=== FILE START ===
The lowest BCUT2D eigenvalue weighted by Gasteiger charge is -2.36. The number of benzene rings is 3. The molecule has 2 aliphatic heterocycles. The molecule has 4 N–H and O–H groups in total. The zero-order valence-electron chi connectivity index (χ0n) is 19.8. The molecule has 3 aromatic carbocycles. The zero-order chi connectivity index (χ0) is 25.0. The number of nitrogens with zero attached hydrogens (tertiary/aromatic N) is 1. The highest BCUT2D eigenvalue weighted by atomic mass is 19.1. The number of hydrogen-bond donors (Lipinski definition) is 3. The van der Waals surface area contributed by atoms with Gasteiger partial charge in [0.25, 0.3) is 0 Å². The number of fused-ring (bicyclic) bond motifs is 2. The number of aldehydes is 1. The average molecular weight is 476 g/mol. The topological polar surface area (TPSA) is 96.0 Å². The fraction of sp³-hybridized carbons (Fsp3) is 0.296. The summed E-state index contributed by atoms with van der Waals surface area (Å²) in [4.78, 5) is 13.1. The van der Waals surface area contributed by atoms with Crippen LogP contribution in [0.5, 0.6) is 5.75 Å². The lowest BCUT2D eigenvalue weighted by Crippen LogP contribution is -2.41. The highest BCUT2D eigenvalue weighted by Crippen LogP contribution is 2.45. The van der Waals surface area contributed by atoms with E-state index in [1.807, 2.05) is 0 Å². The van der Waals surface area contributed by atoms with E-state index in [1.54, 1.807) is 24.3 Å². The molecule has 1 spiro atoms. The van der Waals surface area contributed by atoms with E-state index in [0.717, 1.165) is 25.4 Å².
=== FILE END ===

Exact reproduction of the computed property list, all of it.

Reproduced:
The lowest BCUT2D eigenvalue weighted by Gasteiger charge is -2.36. The number of benzene rings is 3. The molecule has 2 aliphatic heterocycles. The molecule has 4 N–H and O–H groups in total. The zero-order valence-electron chi connectivity index (χ0n) is 19.8. The molecule has 3 aromatic carbocycles. The zero-order chi connectivity index (χ0) is 25.0. The number of nitrogens with zero attached hydrogens (tertiary/aromatic N) is 1. The highest BCUT2D eigenvalue weighted by atomic mass is 19.1. The number of hydrogen-bond donors (Lipinski definition) is 3. The van der Waals surface area contributed by atoms with Gasteiger partial charge in [0.25, 0.3) is 0 Å². The number of fused-ring (bicyclic) bond motifs is 2. The number of aldehydes is 1. The average molecular weight is 476 g/mol. The topological polar surface area (TPSA) is 96.0 Å². The fraction of sp³-hybridized carbons (Fsp3) is 0.296. The summed E-state index contributed by atoms with van der Waals surface area (Å²) in [4.78, 5) is 13.1. The van der Waals surface area contributed by atoms with Crippen LogP contribution in [0.5, 0.6) is 5.75 Å². The lowest BCUT2D eigenvalue weighted by Crippen LogP contribution is -2.41. The highest BCUT2D eigenvalue weighted by Crippen LogP contribution is 2.45. The van der Waals surface area contributed by atoms with E-state index in [1.807, 2.05) is 0 Å². The van der Waals surface area contributed by atoms with E-state index in [1.54, 1.807) is 24.3 Å². The molecule has 1 spiro atoms. The van der Waals surface area contributed by atoms with E-state index in [0.717, 1.165) is 25.4 Å².